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Entrepreneurship and the Church: The Case of Heartfelt

International Ministries in Harare

By Oscar Tutai

A Dissertation Submitted in Partial Fulfilment of the Requirements for the Diploma in


Theology

Heartfelt Institute of Ministry

December 2016

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Chapter 1
1.0 Introduction
Religion impacts many different areas of a persons life, such as family, politics, gender roles and
work. Sociologists have managed to marginalize the area of work and religion as work plays an
important role in the everyday lives of people. Entrepreneurial behaviour as a particular kind of
work has increased and can be seen as the driving force behind the capitalist system. Scholars
define an entrepreneur as someone who possesses a new enterprise, venture, or idea, and also
assumes the accountability for the risk and outcome, or someone who assembles resources (such as
innovations, capital, knowledge) in order to transform them into economic goods. The research on
entrepreneurship and religion has sociological beginnings in the works of Alexis Tocqueville and
Max weber in the late 19th and early 20th centuries, more recently, entrepreneurship researchers have
exposed specific links between religious beliefs and entrepreneurial behaviour. The findings show
that there is a relationship between religion and entrepreneurship, but these associations vary over
time and social settings. However since the new millennium, research on the relationship between
religion and work has gained consideration in sociology, but the specific relationship between
entrepreneurialism and religion has received limited attention. This paper seeks to establish a
sociological exploration on the relationship between entrepreneurial work and religion using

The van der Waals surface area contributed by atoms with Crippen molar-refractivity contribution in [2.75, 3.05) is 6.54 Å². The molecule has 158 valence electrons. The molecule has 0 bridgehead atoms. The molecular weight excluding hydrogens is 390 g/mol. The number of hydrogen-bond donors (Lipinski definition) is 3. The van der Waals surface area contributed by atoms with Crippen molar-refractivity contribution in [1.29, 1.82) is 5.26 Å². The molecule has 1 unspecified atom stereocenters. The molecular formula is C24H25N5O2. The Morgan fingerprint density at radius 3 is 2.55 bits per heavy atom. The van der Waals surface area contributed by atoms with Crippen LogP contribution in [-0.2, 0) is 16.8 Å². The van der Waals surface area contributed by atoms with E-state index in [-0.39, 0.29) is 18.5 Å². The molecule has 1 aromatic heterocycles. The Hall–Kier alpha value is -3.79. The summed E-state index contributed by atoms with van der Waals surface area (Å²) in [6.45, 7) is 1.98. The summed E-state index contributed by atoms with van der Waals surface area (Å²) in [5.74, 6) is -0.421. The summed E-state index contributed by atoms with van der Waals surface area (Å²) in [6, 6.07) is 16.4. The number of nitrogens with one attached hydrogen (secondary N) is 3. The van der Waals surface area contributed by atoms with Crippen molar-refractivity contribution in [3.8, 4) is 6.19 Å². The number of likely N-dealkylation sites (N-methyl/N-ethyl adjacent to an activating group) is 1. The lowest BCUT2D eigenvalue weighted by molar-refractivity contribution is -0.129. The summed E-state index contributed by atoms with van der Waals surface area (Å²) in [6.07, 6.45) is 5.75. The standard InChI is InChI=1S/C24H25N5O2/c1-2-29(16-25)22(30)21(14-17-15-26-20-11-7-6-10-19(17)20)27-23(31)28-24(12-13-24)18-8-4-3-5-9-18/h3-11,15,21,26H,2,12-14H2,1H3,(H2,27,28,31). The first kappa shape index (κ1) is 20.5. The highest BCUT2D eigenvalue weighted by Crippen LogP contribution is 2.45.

Heartfelt International Ministries as a case. The goal is to understand the link between religion and
entrepreneurial work for Christians.

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1.1 CONTEXTUALISATION OF TERMS
1.1.1) CHURCH
As used in this paper, the church will refer to Heartfelt international ministries.

1.1.2) ZIMBABWE
The republic of Zimbabwe is a landlocked country located in Southern Africa and is bordered by
South Africa to the south, Zambia to the north, Mozambique to the east and Botswana to the west.
Its size is 390 757 Square meters with approximately 1% of its surface area being water. According
to ZIMSTAT in 2012 the population stood at 13,061,239. Formerly known as Rhodesia, Zimbabwe
is a former colony of Great Britain and gained independence in 1980. English remains the official
business language with Shona and Ndebele being the dominant other languages in use. Zimbabwe
has an adult literacy rate of approximately 97%, one of the highest in Africa. Between 1980and
2000 Zimbabwe enjoyed accelerated economic growth and this slowed and later culminated in
serious economic crisis evidenced by unprecedented inflation levels. The local currency was later
abandoned in 2009 with the adoption of multi currency system popularly known as dollarization
(Shumba, 2014 pg 2)

1.1.3) ENTREPRENEURSHIP
According to the Wikipedia Encyclopaedia (2010), entrepreneurship is the act of being an
entrepreneur. It is a French word meaning one who undertakes innovations, finance and business
acumen in an effort to transform innovations into economic goods. In order words, entrepreneurship
carries with it the idea of probably setting up a new (innovative) business idea, financing it or
sourcing for fund as well as meeting an economic need in the society. Notwithstanding the fact that
entrepreneurship is in itself a complicated, ambiguous and changeable phenomenon,(Landstrom
2007:12), my working definition for entrepreneurship is any deliberate action by groups of people,
communities or individuals in starting or engaging in business activities either formally or
informally to make a profit.

1.1.4) BELIEVER
One who accept Jesus as Lord and believes in Him.

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1.2 AREA OF STUDY
This dissertation is in the area of Church and Society. In all societies the total value of goods are
distributed unequally with the most privileged individuals and families enjoying a disproportionate
share of income, power , and other valued resources. These inequalities forms divisions within
societies and this stratification system is present throughout the various social institutions which
includes the church. Ideas of Early sociological theorists continue to strongly influence the
sociology of religion. Durkheims 1921 book, The Elementary Forms of the Religious Life, which